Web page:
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The set of all prime numbers is usually denoted by $\mathbb{P}$. The set of all composite numbers, however is not denoted by $\mathbb{C}$, given the ambiguity with the set of complex numbers.

What is the correct (usual) way of denoting the set of composite numbers (with a single symbol)?


EDIT - an example:

Given a function $f$ that has a "prime version" and a "composite version", one may denote the "prime $f$" function by $f_{\mathbb{P}}$, but the "composite $f$" function cannot be denoted by $f_{\mathbb{C}}$ since it creates ambiguity with the set of complex numbers. What symbol would one use in this case to denote the "composite $f$" function?

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    $\begingroup$ How about $\mathbb N \setminus \mathbb P$ or $\mathbb N^+ \setminus \mathbb P$ if you don't want to include $0$? Also: There is not such thing as 'correct notation' - there is, however, such a thing as 'widely accepted notation' and I'm not aware that there is one for the set of composite numbers. $\endgroup$ Commented Dec 8, 2017 at 16:08
  • $\begingroup$ @StefanMesken Thank you. But is there a "one symbol" way of denoting it? $\endgroup$
    – Klangen
    Commented Dec 8, 2017 at 16:11
  • $\begingroup$ As I've said - I don't know of a widely accepted symbol for this set. $\endgroup$ Commented Dec 8, 2017 at 16:13
  • $\begingroup$ @StefanMesken Sorry, I must have missed that part. I will edit my question in order to make it more clear. $\endgroup$
    – Klangen
    Commented Dec 8, 2017 at 16:36
  • $\begingroup$ @StefanMesken: you need to worry about $1$ as well $\endgroup$ Commented Dec 8, 2017 at 16:43

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The hard truth, as the comments show, is that there is no standard choice of a single symbol for denoting the composite numbers. There aren't very many single symbols available, so any time a person adopts a new single symbol to stand for something, there is a huge risk of ambiguity.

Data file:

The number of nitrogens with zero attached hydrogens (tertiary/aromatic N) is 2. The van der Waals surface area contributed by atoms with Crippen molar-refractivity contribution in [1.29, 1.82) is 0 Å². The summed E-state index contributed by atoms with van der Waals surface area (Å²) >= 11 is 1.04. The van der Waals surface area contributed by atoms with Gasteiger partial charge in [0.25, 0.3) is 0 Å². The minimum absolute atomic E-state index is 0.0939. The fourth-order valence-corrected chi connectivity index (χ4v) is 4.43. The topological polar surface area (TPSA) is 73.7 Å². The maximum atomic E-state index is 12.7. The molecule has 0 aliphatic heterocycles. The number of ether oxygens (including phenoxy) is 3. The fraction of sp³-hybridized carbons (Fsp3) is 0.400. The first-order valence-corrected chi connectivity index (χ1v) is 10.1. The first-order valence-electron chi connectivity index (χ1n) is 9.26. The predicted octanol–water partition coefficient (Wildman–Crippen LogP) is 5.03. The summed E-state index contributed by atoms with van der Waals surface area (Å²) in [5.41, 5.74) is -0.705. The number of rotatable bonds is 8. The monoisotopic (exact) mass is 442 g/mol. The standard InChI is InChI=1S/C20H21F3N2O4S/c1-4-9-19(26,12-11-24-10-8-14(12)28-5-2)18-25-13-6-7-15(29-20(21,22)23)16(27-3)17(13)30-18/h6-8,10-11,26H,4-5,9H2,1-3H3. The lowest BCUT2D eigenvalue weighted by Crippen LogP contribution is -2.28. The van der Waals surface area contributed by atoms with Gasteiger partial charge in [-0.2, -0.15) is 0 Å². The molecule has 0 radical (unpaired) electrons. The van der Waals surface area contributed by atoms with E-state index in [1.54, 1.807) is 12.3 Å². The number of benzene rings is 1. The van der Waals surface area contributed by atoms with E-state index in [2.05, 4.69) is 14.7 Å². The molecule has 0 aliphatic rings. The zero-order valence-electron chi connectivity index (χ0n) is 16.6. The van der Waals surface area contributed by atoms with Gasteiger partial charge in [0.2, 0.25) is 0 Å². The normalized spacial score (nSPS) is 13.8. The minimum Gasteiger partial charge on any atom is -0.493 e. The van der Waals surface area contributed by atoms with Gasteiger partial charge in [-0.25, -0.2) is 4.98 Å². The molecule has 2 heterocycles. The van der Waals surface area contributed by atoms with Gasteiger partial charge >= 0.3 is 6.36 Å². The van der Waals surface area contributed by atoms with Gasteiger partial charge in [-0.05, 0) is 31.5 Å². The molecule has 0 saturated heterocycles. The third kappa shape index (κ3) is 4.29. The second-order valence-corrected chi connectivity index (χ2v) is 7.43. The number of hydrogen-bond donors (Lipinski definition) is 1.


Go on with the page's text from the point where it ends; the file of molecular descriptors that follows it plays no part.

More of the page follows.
There are many ways of dealing with this risk in mathematical writing.

One is that mathematicians, as a whole, are not easily won over to new notations with one symbol when a simple notation of 3 symbols might do. For example, if I grant you (which I cast doubt on in my comment) that $\mathbb{P} \subset \mathbb{N}$ is a good and standard notation for the prime numbers as a subset of the natural numbers, then the notation $\mathbb{N}-\mathbb{P}$ or $\mathbb{N} \setminus \mathbb{P}$ for the composite numbers is a perfectly clear, it communicates instantly what is meant, and it is only two symbols more than being just one symbol. What's not to like about that?

Well, maybe you are writing a paper in which you need a symbol for the composite numbers, and you need to use it a lot, and you don't want to clutter up the paper with three symbols over and over and over when one symbol can be chosen (I myself find this unconvincing, because 3-to-1 is such a tiny ratio, but then I imagine a 42-to-1 situation and I am more convinced). Or, as your more recent edit suggests, what you really want is to use the symbol as a subscript (this is more convincing for a 3 symbol notation, although I've seen subscripts like that sometimes). In this situation, you are free to pick your own 1 letter symbol to stand for the composite numbers, even if it clashes with standard notation. But there's a catch.

For example, everybody loves $x$. There are even jokes about $x$. And there is a significant proportion of mathematical papers, or proofs within papers, in which the 1-letter symbol $x$ is used to stand for something special. Often $x$ stands for a real number, but just as often it stands for something else. So there is a gigantic risk of ambiguity when one uses the symbol $x$. The way we deal with this in our writing is that we state, clearly and carefully to avoid all possible ambiguity, what $x$ stands for in the limited context of our own paper or our own proof.

So, in whatever you might be writing, you should feel free to state, carefully, clearly, what $\mathbb{C}$ stands for in the limited context of what you are writing. If what you are writing uses both the composite numbers and the complex numbers, well then you have an ambiguity problem to solve, and perhaps you really do not want to use $\mathbb{C}$ for the composite numbers because yes, it is standard for the complex numbers.

But if what you are writing has nothing at all about complex numbers, well then, you should feel free to use $\mathbb{C}$ for the composite numbers, as long as you state clearly and carefully and without ambiguity what $\mathbb{C}$ stands for in your paper. And if somebody screams at you for abusing $\mathbb{C}$, you may want to pick something else. Just be clear and careful about it.

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  • $\begingroup$ If you ever saw presentatation by Prof. Stavo Todorcevic you might think that $x$ stands for everything and anything all at the same time........+1 $\endgroup$ Commented Dec 9, 2017 at 15:36
  • $\begingroup$ I have seen $\pi$ and $P$ used for the primes. There does not seem to be a standard........ Euler used $\pi, p$ and $c$ at different times for the number we call $\pi$. Much of his notation, such as $\sum$ and $\prod$ became adopted as the standard. $\endgroup$ Commented Dec 9, 2017 at 15:39

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